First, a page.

What is medical marijuana?
Marijuana, or cannabis, is a plant containing over 400 bioactive molecules. The two molecules that have been found to have the most therapeutic effects are delta-9-tetrahydrocannabinol (THC) and cannabidiol (CBD).
THC is known for is psychoactive properties – it’s what makes a recreational marijuana user ‘high’. CBD is not psychoactive and is what most medical marijuana products are based on.
Is it legal?
Since 2016, medical marijuana has been legal in Australia when prescribed by a GP or specialist. However, a particular Therapeutic Goods Administration (TGA) approval is required, a process described as ‘long’ and ‘bureaucratic’, which probably explains the fact that even though 58% of GP’s surveyed support the prescription of medical marijuana, very few actually prescribe it.
Nevertheless, according to the TGA, over 1,000 new scripts a month are being approved for conditions including epilepsy, nerve pain, and for use in palliative care. However, this is dwarfed by the estimated 100,000 or more Australians who are estimated to self-medicate with illegally obtained medical cannabis.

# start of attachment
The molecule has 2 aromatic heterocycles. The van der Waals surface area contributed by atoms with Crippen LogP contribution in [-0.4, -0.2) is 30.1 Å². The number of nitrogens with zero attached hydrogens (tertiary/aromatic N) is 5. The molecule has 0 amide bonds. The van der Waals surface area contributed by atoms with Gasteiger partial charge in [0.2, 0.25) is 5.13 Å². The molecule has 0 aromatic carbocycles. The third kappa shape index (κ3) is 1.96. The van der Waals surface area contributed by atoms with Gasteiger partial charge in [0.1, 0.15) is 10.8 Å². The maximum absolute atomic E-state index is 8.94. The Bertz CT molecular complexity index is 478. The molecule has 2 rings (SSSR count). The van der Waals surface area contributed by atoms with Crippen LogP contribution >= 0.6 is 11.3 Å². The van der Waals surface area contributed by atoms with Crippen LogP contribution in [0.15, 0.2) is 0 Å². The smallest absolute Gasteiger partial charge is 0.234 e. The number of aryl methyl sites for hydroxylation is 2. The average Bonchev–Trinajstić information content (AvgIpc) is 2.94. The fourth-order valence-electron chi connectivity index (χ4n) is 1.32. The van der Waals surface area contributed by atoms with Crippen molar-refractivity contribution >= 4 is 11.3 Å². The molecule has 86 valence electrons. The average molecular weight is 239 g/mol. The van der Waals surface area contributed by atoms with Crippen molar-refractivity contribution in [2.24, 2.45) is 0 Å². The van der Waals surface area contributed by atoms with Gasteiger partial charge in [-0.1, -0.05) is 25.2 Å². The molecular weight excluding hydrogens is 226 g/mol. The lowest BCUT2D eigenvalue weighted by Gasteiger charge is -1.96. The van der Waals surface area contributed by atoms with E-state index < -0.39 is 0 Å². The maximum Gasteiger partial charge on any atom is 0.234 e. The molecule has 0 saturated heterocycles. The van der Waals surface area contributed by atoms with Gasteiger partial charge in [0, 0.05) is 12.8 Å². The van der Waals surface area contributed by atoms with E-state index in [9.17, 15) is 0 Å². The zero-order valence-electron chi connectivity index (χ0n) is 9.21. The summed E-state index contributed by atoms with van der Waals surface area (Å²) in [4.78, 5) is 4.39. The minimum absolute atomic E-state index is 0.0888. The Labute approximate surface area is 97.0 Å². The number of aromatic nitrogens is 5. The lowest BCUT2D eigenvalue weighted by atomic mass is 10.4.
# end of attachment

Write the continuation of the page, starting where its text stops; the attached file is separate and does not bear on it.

What can it help?
Advocates like Iain McGregor from the Lambert Initiative for Cannabinoid Therapeutics at Sydney University say it can offer safe and effective relief to people with difficult medical conditions. However, many critics point out there is still limited quality evidence to support its use. The lack of evidence doesn’t stop many people taking and reporting benefits from using CBD, for conditions including, but not limited to:
- Insomnia and anxiety
- The pain of multiple sclerosis and nerve pain in general
- To lessen tremors in Parkinson’s disease and as a muscle relaxant
- Nausea, including in chemotherapy
- Post-traumatic stress disorder (PTSD)
- Irritable bowel syndrome and Crohn’s disease
Importantly, to be eligible for medical cannabis, patients must have exhausted or be unable to use conventional therapies, which is one reason it’s primarily used in intractable and chronic conditions, and another reason many people resort to taking matters into their own hands and sourcing it directly themselves.
Where do I find out more?
As with all remedies, claims of effectiveness should be critically evaluated and treated with caution. If you want to find out more, discuss the benefits and risks of medical marijuana with your GP and don’t just rely on ‘Dr Google’. Any treatment should be appraised within the context of your unique health needs.
In time, CBD is likely to become legalised in Australia as it has been in the USA and Europe. It’s also likely that as the clinical evidence expands so will the recommended uses for a plant that appears to have a lot to offer therapeutically.
Editor’s note: Our rotating wellbeing and fitness columns provide advice that is general in nature. Please always refer to your preferred health professional for advice suited to your personal healthcare requirements.